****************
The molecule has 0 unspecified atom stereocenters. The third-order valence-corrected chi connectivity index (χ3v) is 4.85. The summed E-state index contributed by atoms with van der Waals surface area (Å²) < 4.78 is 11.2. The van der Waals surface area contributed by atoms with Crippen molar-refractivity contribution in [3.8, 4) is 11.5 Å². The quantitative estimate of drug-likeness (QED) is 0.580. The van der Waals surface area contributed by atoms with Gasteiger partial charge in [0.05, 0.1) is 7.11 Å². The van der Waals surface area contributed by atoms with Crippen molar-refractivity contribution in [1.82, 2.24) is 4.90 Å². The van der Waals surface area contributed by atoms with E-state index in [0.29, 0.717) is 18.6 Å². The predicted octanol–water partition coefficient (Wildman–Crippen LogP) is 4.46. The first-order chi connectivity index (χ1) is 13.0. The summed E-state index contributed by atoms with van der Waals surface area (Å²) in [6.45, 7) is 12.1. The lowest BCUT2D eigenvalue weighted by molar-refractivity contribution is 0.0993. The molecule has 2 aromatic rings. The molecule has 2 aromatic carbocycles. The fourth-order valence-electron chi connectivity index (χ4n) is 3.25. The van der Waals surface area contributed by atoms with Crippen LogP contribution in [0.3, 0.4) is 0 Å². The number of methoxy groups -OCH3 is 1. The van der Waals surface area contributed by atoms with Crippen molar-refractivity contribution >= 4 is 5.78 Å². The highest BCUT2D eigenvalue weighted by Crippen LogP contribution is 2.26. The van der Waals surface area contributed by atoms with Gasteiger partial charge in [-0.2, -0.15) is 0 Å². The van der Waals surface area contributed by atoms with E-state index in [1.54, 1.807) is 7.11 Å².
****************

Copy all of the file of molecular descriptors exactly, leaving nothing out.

The molecule has 0 unspecified atom stereocenters. The third-order valence-corrected chi connectivity index (χ3v) is 4.85. The summed E-state index contributed by atoms with van der Waals surface area (Å²) < 4.78 is 11.2. The van der Waals surface area contributed by atoms with Crippen molar-refractivity contribution in [3.8, 4) is 11.5 Å². The quantitative estimate of drug-likeness (QED) is 0.580. The van der Waals surface area contributed by atoms with Gasteiger partial charge in [0.05, 0.1) is 7.11 Å². The van der Waals surface area contributed by atoms with Crippen molar-refractivity contribution in [1.82, 2.24) is 4.90 Å². The van der Waals surface area contributed by atoms with E-state index in [0.29, 0.717) is 18.6 Å². The predicted octanol–water partition coefficient (Wildman–Crippen LogP) is 4.46. The first-order chi connectivity index (χ1) is 13.0. The summed E-state index contributed by atoms with van der Waals surface area (Å²) in [6.45, 7) is 12.1. The lowest BCUT2D eigenvalue weighted by molar-refractivity contribution is 0.0993. The molecule has 2 aromatic rings. The molecule has 2 aromatic carbocycles. The fourth-order valence-electron chi connectivity index (χ4n) is 3.25. The van der Waals surface area contributed by atoms with Crippen LogP contribution in [0.3, 0.4) is 0 Å². The number of methoxy groups -OCH3 is 1. The van der Waals surface area contributed by atoms with Crippen molar-refractivity contribution >= 4 is 5.78 Å². The highest BCUT2D eigenvalue weighted by Crippen LogP contribution is 2.26. The van der Waals surface area contributed by atoms with Gasteiger partial charge in [-0.2, -0.15) is 0 Å². The van der Waals surface area contributed by atoms with E-state index in [1.54, 1.807) is 7.11 Å².